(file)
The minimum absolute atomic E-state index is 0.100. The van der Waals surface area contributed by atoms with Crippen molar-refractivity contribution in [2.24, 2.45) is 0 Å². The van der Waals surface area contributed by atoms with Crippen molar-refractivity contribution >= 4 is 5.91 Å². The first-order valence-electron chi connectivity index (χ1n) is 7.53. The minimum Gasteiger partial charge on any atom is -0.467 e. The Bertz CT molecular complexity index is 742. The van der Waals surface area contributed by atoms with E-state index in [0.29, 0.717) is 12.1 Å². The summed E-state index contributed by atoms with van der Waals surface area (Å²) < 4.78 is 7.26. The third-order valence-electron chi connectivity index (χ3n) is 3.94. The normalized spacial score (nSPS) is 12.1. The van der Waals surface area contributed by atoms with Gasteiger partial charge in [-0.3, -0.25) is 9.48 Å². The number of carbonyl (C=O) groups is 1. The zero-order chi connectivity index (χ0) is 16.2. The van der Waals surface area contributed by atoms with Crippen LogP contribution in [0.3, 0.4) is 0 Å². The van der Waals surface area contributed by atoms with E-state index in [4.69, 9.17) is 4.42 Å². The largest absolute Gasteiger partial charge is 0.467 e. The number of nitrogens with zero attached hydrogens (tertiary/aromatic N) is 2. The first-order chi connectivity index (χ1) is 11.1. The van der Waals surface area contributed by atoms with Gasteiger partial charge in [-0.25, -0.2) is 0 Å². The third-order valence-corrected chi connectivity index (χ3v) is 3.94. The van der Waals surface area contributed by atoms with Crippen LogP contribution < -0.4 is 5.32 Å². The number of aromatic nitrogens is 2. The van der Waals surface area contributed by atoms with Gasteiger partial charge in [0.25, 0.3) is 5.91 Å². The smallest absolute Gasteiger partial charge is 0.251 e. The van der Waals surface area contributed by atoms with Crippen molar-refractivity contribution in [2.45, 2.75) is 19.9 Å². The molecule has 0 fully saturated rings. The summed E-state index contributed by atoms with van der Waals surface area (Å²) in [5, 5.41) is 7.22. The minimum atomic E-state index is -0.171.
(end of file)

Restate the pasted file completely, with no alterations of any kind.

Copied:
The minimum absolute atomic E-state index is 0.100. The van der Waals surface area contributed by atoms with Crippen molar-refractivity contribution in [2.24, 2.45) is 0 Å². The van der Waals surface area contributed by atoms with Crippen molar-refractivity contribution >= 4 is 5.91 Å². The first-order valence-electron chi connectivity index (χ1n) is 7.53. The minimum Gasteiger partial charge on any atom is -0.467 e. The Bertz CT molecular complexity index is 742. The van der Waals surface area contributed by atoms with E-state index in [0.29, 0.717) is 12.1 Å². The summed E-state index contributed by atoms with van der Waals surface area (Å²) < 4.78 is 7.26. The third-order valence-electron chi connectivity index (χ3n) is 3.94. The normalized spacial score (nSPS) is 12.1. The van der Waals surface area contributed by atoms with Gasteiger partial charge in [-0.3, -0.25) is 9.48 Å². The number of carbonyl (C=O) groups is 1. The zero-order chi connectivity index (χ0) is 16.2. The van der Waals surface area contributed by atoms with Crippen LogP contribution in [0.3, 0.4) is 0 Å². The van der Waals surface area contributed by atoms with E-state index in [4.69, 9.17) is 4.42 Å². The largest absolute Gasteiger partial charge is 0.467 e. The number of nitrogens with zero attached hydrogens (tertiary/aromatic N) is 2. The first-order chi connectivity index (χ1) is 11.1. The van der Waals surface area contributed by atoms with Gasteiger partial charge in [-0.25, -0.2) is 0 Å². The third-order valence-corrected chi connectivity index (χ3v) is 3.94. The van der Waals surface area contributed by atoms with Crippen LogP contribution < -0.4 is 5.32 Å². The number of aromatic nitrogens is 2. The van der Waals surface area contributed by atoms with Gasteiger partial charge in [0.25, 0.3) is 5.91 Å². The smallest absolute Gasteiger partial charge is 0.251 e. The van der Waals surface area contributed by atoms with Crippen molar-refractivity contribution in [2.45, 2.75) is 19.9 Å². The molecule has 0 fully saturated rings. The summed E-state index contributed by atoms with van der Waals surface area (Å²) in [5, 5.41) is 7.22. The minimum atomic E-state index is -0.171.